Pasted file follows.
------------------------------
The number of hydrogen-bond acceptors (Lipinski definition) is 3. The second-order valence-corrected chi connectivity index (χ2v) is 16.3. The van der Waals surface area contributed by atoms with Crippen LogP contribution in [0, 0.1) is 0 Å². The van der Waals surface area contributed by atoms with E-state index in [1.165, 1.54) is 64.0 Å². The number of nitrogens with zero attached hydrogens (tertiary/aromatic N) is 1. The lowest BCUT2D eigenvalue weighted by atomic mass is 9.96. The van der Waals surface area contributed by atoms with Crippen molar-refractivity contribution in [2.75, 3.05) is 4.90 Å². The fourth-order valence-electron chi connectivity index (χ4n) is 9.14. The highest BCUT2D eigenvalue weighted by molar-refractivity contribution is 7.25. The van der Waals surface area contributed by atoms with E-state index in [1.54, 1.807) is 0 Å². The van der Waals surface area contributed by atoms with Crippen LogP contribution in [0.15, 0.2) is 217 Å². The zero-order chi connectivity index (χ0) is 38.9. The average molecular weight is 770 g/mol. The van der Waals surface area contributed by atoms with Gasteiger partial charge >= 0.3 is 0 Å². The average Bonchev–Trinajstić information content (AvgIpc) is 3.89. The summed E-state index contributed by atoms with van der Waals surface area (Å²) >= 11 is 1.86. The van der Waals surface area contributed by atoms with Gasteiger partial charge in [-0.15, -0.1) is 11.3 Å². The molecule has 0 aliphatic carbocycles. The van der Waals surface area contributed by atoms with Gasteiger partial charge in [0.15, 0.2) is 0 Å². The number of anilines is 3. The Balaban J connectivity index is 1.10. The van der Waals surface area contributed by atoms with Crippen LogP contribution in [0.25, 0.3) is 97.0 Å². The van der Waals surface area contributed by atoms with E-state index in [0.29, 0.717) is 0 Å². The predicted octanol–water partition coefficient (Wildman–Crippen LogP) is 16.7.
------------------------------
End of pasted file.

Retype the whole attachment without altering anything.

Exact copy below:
The number of hydrogen-bond acceptors (Lipinski definition) is 3. The second-order valence-corrected chi connectivity index (χ2v) is 16.3. The van der Waals surface area contributed by atoms with Crippen LogP contribution in [0, 0.1) is 0 Å². The van der Waals surface area contributed by atoms with E-state index in [1.165, 1.54) is 64.0 Å². The number of nitrogens with zero attached hydrogens (tertiary/aromatic N) is 1. The lowest BCUT2D eigenvalue weighted by atomic mass is 9.96. The van der Waals surface area contributed by atoms with Crippen molar-refractivity contribution in [2.75, 3.05) is 4.90 Å². The fourth-order valence-electron chi connectivity index (χ4n) is 9.14. The highest BCUT2D eigenvalue weighted by molar-refractivity contribution is 7.25. The van der Waals surface area contributed by atoms with E-state index in [1.54, 1.807) is 0 Å². The van der Waals surface area contributed by atoms with Crippen LogP contribution in [0.15, 0.2) is 217 Å². The zero-order chi connectivity index (χ0) is 38.9. The average molecular weight is 770 g/mol. The van der Waals surface area contributed by atoms with Gasteiger partial charge >= 0.3 is 0 Å². The average Bonchev–Trinajstić information content (AvgIpc) is 3.89. The summed E-state index contributed by atoms with van der Waals surface area (Å²) >= 11 is 1.86. The van der Waals surface area contributed by atoms with Gasteiger partial charge in [-0.15, -0.1) is 11.3 Å². The molecule has 0 aliphatic carbocycles. The van der Waals surface area contributed by atoms with Gasteiger partial charge in [0.15, 0.2) is 0 Å². The number of anilines is 3. The Balaban J connectivity index is 1.10. The van der Waals surface area contributed by atoms with Crippen LogP contribution in [0.25, 0.3) is 97.0 Å². The van der Waals surface area contributed by atoms with E-state index in [0.29, 0.717) is 0 Å². The predicted octanol–water partition coefficient (Wildman–Crippen LogP) is 16.7.